You can’t really see very well but here are the pictures of the old and new mammograms – the cancer has shrunk to almost nothing! Brilliant boobie!
You can see the markers (the bright white hook things) and if you look carefully you can see a mass of darker white stuff – this was the cancer cells – like a galaxy. They think that the original duct cancer somehow escaped from the duct and mutated and spread to the lymph but seems to have almost disappeared! So was worth the horrid chemo. Still have to have op but makes it much more promising that they can get all the cells now.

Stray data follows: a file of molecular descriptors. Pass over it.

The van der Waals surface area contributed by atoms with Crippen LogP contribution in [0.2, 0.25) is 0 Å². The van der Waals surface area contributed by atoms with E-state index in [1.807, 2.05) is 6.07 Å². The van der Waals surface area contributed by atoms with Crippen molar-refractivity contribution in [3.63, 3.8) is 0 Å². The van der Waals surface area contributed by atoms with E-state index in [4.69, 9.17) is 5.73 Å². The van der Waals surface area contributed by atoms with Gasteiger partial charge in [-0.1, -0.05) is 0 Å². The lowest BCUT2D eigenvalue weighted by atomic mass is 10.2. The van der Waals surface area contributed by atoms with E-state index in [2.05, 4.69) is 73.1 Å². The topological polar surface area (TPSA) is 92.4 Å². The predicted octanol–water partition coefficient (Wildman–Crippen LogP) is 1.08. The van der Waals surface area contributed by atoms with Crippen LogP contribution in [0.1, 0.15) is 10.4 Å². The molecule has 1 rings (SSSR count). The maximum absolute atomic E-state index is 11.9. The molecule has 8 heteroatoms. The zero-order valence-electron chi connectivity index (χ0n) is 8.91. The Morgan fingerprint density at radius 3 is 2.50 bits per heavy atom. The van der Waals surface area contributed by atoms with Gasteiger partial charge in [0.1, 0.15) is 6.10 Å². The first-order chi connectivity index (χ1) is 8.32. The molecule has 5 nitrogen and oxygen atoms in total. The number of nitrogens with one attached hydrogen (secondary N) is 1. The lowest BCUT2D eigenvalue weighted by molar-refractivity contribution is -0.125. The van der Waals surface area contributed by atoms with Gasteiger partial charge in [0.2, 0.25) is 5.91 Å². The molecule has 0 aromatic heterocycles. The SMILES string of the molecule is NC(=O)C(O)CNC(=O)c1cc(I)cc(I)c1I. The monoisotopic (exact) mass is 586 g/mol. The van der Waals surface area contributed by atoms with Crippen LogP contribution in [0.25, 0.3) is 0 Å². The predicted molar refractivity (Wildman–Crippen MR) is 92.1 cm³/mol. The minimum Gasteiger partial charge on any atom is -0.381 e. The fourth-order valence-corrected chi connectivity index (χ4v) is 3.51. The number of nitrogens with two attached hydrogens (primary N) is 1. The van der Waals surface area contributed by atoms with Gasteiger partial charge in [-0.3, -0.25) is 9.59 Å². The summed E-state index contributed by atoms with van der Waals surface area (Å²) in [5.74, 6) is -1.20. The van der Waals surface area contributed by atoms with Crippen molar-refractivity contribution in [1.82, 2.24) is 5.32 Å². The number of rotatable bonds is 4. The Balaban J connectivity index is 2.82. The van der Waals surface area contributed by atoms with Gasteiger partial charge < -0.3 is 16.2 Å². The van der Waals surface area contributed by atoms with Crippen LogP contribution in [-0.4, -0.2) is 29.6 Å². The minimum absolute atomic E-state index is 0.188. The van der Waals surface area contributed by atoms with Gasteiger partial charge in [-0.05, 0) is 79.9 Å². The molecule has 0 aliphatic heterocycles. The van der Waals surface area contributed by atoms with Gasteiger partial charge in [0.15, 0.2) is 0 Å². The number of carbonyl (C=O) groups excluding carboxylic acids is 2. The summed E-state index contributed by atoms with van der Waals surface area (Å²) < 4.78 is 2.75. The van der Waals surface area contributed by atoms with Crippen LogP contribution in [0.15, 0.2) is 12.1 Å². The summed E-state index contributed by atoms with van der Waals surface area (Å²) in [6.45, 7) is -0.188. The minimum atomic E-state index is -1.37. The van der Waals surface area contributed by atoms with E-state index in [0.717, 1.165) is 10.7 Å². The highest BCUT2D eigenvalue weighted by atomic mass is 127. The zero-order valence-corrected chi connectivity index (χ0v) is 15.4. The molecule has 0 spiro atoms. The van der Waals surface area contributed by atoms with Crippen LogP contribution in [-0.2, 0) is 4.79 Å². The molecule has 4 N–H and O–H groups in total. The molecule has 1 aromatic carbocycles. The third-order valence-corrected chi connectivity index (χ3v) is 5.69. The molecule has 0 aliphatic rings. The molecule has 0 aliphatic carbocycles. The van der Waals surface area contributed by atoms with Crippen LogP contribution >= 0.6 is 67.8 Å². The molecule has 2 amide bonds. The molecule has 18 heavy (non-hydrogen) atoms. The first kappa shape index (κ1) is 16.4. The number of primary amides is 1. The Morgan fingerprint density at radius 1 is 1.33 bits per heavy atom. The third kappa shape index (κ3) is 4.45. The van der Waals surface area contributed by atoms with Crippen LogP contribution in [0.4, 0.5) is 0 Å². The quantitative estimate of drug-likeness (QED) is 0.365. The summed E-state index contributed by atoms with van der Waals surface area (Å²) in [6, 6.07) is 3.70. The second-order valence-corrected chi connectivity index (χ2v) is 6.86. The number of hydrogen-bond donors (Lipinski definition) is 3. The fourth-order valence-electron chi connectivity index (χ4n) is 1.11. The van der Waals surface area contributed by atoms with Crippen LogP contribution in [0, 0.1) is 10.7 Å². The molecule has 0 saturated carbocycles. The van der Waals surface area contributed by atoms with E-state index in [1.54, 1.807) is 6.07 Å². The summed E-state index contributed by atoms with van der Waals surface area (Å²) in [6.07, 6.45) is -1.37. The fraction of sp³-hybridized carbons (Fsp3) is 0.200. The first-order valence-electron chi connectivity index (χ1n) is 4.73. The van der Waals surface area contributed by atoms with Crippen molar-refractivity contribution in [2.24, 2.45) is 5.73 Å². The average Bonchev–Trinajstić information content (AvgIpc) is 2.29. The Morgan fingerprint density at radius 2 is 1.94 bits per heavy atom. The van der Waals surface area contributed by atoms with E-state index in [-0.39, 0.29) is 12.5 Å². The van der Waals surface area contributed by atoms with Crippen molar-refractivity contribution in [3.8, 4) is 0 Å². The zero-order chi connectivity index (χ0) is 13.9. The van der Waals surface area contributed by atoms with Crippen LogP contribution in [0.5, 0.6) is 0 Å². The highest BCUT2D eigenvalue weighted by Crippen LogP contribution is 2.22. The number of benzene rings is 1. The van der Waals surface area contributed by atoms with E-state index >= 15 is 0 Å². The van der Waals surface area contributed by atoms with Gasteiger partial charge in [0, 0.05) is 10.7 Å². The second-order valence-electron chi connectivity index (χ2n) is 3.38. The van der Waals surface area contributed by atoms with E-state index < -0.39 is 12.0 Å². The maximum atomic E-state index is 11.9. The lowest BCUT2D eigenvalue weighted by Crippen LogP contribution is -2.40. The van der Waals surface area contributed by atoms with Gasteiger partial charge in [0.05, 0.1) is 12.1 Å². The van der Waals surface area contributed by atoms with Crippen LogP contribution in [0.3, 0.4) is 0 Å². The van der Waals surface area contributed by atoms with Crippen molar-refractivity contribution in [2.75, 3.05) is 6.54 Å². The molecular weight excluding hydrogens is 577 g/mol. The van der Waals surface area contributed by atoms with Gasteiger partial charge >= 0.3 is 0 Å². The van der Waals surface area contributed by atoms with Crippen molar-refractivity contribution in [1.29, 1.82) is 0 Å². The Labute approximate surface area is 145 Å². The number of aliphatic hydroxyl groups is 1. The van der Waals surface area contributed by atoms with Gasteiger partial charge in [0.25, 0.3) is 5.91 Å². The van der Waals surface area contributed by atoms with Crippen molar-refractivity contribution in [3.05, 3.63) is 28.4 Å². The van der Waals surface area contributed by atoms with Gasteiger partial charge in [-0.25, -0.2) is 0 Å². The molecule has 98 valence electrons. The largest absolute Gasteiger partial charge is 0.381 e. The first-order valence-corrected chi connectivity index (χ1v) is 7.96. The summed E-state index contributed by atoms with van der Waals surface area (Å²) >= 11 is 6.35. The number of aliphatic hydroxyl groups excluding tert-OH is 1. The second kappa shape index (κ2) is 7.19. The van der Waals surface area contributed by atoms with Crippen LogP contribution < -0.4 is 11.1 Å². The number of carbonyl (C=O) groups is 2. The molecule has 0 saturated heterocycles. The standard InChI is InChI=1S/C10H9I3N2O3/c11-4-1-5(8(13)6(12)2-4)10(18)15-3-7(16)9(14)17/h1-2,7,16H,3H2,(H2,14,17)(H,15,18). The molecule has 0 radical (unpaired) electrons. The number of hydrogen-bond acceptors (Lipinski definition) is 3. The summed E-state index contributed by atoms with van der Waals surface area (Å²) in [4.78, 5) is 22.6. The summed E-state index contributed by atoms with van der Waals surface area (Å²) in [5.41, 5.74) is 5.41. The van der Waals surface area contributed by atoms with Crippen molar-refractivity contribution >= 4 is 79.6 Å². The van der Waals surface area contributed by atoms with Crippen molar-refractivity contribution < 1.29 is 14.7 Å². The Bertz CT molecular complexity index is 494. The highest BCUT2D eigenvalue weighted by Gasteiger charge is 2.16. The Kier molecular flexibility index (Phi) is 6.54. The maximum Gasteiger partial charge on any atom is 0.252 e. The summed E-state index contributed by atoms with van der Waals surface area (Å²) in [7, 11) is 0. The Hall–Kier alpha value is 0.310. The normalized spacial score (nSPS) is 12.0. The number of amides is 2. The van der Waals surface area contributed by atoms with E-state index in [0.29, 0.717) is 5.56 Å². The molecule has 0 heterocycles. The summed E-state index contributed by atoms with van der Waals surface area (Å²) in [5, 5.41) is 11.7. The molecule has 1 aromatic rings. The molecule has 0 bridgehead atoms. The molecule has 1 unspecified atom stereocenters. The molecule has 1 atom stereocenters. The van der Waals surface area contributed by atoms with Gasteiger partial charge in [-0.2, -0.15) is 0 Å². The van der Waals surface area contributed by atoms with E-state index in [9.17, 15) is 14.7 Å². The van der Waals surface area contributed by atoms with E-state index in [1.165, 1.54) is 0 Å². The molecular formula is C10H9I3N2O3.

Bit red and inflamed but otherwise ok. The bottom left picture is of the pollop in my stomach.
Bruising from core biopsies:
I had 2 lots of core biopsies – with the help of ultra sound they can insert a needle with a tiny grabber (Phil said it looked a bit like a screwdriver!) to take samples of the tissue they need to test. You have to stay really still. I also had a core biopsy done with the computer and mammogram machine.
This really really hurt as I was so anxious the 3 anethestics didn’t work so I felt everything!
I don’t usually bruise easily! Ouch!